Officials Stress Importance of Jury Service

It's jury appreciation week in Harris County, as officials work to educate the public on the importance of showing up for jury service. As Gail Delaughter reports — the county hopes to make the process easier for the thousands of prospective jurors called every week.
jury information brochureHarris County District Clerk Loren Jackson says he knows how people feel when they get a letter from his office.

"There's a sense in the community, I think most folks when they get that envelope in the mail that says 'jury summons' on it, a lot of people tend to think, 'you know, gosh, I've got a jury summons. You know, I've got to go waste a day and go down there.'"

But with thousands of cases on the criminal and civil dockets, Jackson says it's crucial for citizens to answer their summons. Jackson says they need jurors for cases ranging from minor property disputes, on up to capital murder cases.

"You know, usually for a capital murder case we might have a panel of 150 people. And sometimes you'll go through a whole panel of 150 just to get one juror. And you have to get another panel of 150. You might get one more juror out of there. And you just keep going and going and going until you get the number of jurors you need."


Jackson says Harris County sends out about 16-thousand summons every week, with about 70 percent of people responding. As for those who don't show up, Jackson blames apathy, something he's hoping to turn around with new educational initiatives. He says pay for jurors has also been raised to forty dollars for their second day of service and beyond.  Jackson himself was called for jury service before he took office, and he says he realized there were a lot of things that were needed.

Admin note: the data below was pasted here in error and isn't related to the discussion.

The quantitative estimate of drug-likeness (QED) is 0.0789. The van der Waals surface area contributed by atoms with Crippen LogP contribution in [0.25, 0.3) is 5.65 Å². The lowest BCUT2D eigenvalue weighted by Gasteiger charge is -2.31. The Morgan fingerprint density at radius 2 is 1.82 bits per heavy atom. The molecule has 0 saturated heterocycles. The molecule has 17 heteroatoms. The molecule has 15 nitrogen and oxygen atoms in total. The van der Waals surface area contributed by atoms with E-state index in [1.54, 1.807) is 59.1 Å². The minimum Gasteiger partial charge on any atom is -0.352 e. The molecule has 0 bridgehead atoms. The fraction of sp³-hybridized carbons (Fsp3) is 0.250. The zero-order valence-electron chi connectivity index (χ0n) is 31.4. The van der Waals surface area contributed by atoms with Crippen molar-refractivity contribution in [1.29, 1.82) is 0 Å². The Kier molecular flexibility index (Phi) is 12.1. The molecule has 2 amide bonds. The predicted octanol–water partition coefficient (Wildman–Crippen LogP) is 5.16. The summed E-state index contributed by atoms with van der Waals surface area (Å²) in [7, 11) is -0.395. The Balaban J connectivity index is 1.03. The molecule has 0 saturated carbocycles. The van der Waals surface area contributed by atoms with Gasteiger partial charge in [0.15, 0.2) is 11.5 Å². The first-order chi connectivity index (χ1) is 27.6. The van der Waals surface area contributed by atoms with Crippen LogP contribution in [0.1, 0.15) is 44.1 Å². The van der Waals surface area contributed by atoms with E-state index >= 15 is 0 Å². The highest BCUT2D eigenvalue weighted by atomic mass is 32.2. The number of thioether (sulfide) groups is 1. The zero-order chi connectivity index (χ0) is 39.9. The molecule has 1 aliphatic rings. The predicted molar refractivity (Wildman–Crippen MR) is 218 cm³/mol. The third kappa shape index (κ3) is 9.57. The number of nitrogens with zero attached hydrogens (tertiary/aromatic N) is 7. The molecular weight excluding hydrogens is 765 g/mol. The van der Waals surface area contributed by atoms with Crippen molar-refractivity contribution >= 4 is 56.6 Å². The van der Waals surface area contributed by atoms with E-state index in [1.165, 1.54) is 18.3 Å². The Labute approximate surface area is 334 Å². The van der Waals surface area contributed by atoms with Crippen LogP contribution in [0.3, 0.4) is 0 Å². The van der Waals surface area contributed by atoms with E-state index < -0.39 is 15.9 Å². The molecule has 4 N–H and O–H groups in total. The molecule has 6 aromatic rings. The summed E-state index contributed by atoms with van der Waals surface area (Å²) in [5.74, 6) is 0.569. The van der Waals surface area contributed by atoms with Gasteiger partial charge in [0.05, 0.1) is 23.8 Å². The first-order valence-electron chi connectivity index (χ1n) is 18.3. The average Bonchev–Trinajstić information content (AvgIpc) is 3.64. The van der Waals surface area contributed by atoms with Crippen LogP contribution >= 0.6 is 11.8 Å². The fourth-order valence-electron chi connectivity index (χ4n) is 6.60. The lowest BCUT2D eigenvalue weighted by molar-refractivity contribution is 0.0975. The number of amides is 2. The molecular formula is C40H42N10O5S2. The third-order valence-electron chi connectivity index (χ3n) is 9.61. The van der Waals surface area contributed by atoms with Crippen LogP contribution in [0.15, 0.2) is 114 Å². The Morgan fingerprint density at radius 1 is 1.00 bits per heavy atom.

"We have free wireless internet in the jury assembly room now. We have satellite TV. You can reschedule your jury service online, on our website at www.hcdistrictclerk.com. You can re-print out your new jury summons."


The District Clerk's office also hands out comment cards and Jackson says they get lots of interesting feedback.

"It ranges anywhere from, can you put new seats — more comfortable seats — in the jury assembly room, all the way up to, we want free parking, or we think there should be free coffee and doughnuts when we come to jury service."

Jackson says they're reviewing those comments as they prepare to move into the new Jury Plaza, a high-tech jury assembly area now under construction across from the Criminal Justice Center. The facility is scheduled to open next year.
Bio photo of Gail Delaughter

Gail Delaughter

Transportation Reporter

Gail Delaughter joined KUHF in October 2008 as Saturday morning news anchor and host. A native of New Orleans and a graduate of Southeastern Louisiana University, Gail has extensive experience in Texas and Louisiana as a radio news reporter and morning show anchor and co-host...